By Alex Rendon
By C. Townsend Rizzo
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By Liz Tracy
By Liz Tracy
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By Matt Preira
By Victor Gonzalez
So the space shuttle Discovery finally launched three days after its original lift-off date of July 1. NASA blamed bad weather for the three-day delay. Fair enough. But what was the reason for the other delay on July 1 you know, Ms. Lauryn Hill's big holdup at West Palm Beach's Soulfull Saturday? Three hours after her scheduled set time of 6:45 pm, Hill finally took the stage some ten minutes after the headliner, the great Al Green, was supposed to have started. Hill's set was eventually cut short when the sound guys turned her off midsong. Too bad she didn't perform acoustically, as was advertised.
So what was the reason for Hill's tardiness? Was it technical problems? A wardrobe malfunction? I asked the event's organizers, Bryan Silber and Chase Tureaud of Incentric Entertainment, but they didn't have an answer. In fact, they didn't seem too concerned with Hill's shenanigans. Because when all was said and done, Al Green's performance was pure gold and well worth the wait. And according to Silber, we can thank the city for allowing the show to go on past the park's 11 p.m. curfew. Green's set didn't start until 11:30 and ended an hour later.
"We made a decision that as long as we had the extension, we'd get Ms. Hill to perform," Silber says. "The most important thing for us was to make sure we got her on stage and the people got their money's worth. The city deserves all the credit. They were responsible for allowing it to happen."
And, Tureaud adds, the city didn't bill Incentric for the overtime. "That's the new West Palm Beach," Tureaud says. "Mayor [Lois] Frankel wants this to be a 24-hour city. This was her way of putting her ideas into practice."
As for Ms. Hill, Tureaud and Silber say they weren't in direct contact with her and have no idea where she was or what she was doing while her fans oh-so-patiently waited. "All I can say is that she wasn't on site at her scheduled time," Tureaud says.
But the sound guys were. And they're the ones controlling the volume. Hell, if there's one thing I've learned over the years, it's never mess with the sound guy. I found that out the hard way when I was 17 and performing my first public event with a band called the Happy Accidents. We showed up late to an Amnesty International benefit at Lake Worth's Bryant Park. The sound guy was pissed. But what did I do? I flipped him the bird and called him names during our set. He shut us down after ten minutes the right thing to do.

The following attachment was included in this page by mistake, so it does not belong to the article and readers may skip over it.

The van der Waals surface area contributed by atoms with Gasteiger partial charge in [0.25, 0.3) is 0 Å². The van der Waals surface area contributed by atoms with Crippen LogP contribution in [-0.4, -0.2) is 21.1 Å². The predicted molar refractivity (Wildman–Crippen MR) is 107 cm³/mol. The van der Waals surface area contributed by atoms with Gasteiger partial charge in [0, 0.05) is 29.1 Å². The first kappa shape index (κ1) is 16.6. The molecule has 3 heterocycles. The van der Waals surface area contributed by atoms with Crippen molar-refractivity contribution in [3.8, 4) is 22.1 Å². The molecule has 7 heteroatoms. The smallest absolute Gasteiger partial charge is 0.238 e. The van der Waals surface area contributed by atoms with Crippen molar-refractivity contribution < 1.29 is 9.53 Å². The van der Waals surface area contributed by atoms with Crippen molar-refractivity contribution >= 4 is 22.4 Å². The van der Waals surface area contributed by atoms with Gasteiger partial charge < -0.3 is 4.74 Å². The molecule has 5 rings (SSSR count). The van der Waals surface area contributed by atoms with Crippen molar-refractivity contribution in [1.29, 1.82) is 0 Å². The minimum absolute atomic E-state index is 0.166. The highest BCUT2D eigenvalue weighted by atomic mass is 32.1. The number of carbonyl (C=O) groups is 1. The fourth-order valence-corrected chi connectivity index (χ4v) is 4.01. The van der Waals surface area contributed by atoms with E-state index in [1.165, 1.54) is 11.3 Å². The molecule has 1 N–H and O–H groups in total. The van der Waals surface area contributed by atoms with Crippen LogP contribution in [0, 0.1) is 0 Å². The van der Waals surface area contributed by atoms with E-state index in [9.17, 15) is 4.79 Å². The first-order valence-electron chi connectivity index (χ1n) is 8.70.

"Oh, but Ms. Hill is a Grammy Award-winning artist," you say.
Yeah, so was Milli Vanilli... what's your point? At least they didn't take forever to set up. All those cats needed was someone to pop in a tape and press play. Despite Green's topnotch performance his professionalism made up for Hill's flakiness the experience left me with a slight hangover. What Fats needed was a change of scenery, to a place where performers don't play hide-and-seek with the audience, where the stage turnaround is fast and where girls get in free for wearing bikinis. Yep, it was time for Fats to hit up the Seminole Hard Rock for Little Steven's Underground Garage Tour, the poolside party hosted by Little Steven Van Zandt, Sirius Radio personality, former E-Street Band guitarist, and Silvio Dante on The Sopranos. Headlining the July 2 show were the Shadows of Knight and the Buzzcocks. Though I saw the Buzzcocks a week earlier at the Warped Tour, I was curious to check 'em out in a different environment.
"We liked playing the Warped Tour, but this is more of a holiday," the Buzzcocks' Steve Diggle said after the band's set. He was right. It felt like a vacation: the giant lagoon-styled swimming pool, the man-made beach areas, the smell of suntan lotion, and the family types who strolled over from the nearby resort. They were probably wondering about all those people who weren't wearing bathing suits, especially the guy who looked like Greg Gumbel. And so was I. After moving in for a closer look, I realized that it was Greg Gumbel. Apparently, he's a Broward County resident and friend of Van Zandt's. And there he was, chillin' with a Rolling Rock.
"Steven's a friend of mine, so I figured I'd drop by," Gumbel said. "I'm always up for checking out live music."
And I'm always up for checking out live music accompanied by go-go dancers. The skimpy, '60s-styled outfits worn by Little Steven's go-go crew were an eyeful, but even they were overdressed compared to the audience. Normally, the sight of bare-chested guys at a rock show makes me cringe. But it made sense here. Of course, Fats was a dumbass and wore a black shirt and pants. What can I say? I thought it'd be raining. It's not like I can't handle the heat. The Buzzcocks' Pete Shelley, I'm not so sure about.
For the show's grand finale, Little Steven joined the Shadows of Knight for the band's big hit, the Van Morrison-penned "Gloria."
"This is and always will be the national anthem of rock 'n' fuckin' roll!" Van Zandt shouted, announcing that all the bands would be joining in the collaborative finale. The stage was full, no doubt. But the Buzzcocks? I glanced over at their "green room," a tiki hut with a TV inside. Sure enough, there was Shelley, sprawled back on a lounge chair. He was spent. But hey the Buzzcocks earned their break. At least they were on time.
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